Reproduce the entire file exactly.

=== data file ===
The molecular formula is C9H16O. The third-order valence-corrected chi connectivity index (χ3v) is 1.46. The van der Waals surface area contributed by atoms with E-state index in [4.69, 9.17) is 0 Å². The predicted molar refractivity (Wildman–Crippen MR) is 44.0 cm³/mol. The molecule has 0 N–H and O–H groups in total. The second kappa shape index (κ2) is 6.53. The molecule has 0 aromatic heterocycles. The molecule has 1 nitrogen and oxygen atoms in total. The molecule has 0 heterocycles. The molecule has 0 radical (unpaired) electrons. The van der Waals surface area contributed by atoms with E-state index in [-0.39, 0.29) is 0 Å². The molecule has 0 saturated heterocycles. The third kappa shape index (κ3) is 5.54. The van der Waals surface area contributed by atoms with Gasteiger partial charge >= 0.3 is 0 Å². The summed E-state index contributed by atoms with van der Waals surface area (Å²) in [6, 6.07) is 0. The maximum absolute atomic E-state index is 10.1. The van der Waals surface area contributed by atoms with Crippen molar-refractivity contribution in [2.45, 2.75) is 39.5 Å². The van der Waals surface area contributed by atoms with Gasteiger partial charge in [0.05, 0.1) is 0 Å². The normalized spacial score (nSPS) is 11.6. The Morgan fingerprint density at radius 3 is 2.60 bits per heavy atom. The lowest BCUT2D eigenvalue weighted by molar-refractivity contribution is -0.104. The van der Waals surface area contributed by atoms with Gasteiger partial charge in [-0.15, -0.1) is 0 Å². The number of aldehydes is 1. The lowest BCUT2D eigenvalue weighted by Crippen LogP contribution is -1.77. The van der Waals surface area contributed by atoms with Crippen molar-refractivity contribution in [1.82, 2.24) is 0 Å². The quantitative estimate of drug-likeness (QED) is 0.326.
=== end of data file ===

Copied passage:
The molecular formula is C9H16O. The third-order valence-corrected chi connectivity index (χ3v) is 1.46. The van der Waals surface area contributed by atoms with E-state index in [4.69, 9.17) is 0 Å². The predicted molar refractivity (Wildman–Crippen MR) is 44.0 cm³/mol. The molecule has 0 N–H and O–H groups in total. The second kappa shape index (κ2) is 6.53. The molecule has 0 aromatic heterocycles. The molecule has 1 nitrogen and oxygen atoms in total. The molecule has 0 heterocycles. The molecule has 0 radical (unpaired) electrons. The van der Waals surface area contributed by atoms with E-state index in [-0.39, 0.29) is 0 Å². The molecule has 0 saturated heterocycles. The third kappa shape index (κ3) is 5.54. The van der Waals surface area contributed by atoms with Gasteiger partial charge >= 0.3 is 0 Å². The summed E-state index contributed by atoms with van der Waals surface area (Å²) in [6, 6.07) is 0. The maximum absolute atomic E-state index is 10.1. The van der Waals surface area contributed by atoms with Crippen molar-refractivity contribution in [2.45, 2.75) is 39.5 Å². The van der Waals surface area contributed by atoms with Gasteiger partial charge in [0.05, 0.1) is 0 Å². The normalized spacial score (nSPS) is 11.6. The Morgan fingerprint density at radius 3 is 2.60 bits per heavy atom. The lowest BCUT2D eigenvalue weighted by molar-refractivity contribution is -0.104. The van der Waals surface area contributed by atoms with Gasteiger partial charge in [-0.15, -0.1) is 0 Å². The number of aldehydes is 1. The lowest BCUT2D eigenvalue weighted by Crippen LogP contribution is -1.77. The van der Waals surface area contributed by atoms with Crippen molar-refractivity contribution in [1.82, 2.24) is 0 Å². The quantitative estimate of drug-likeness (QED) is 0.326.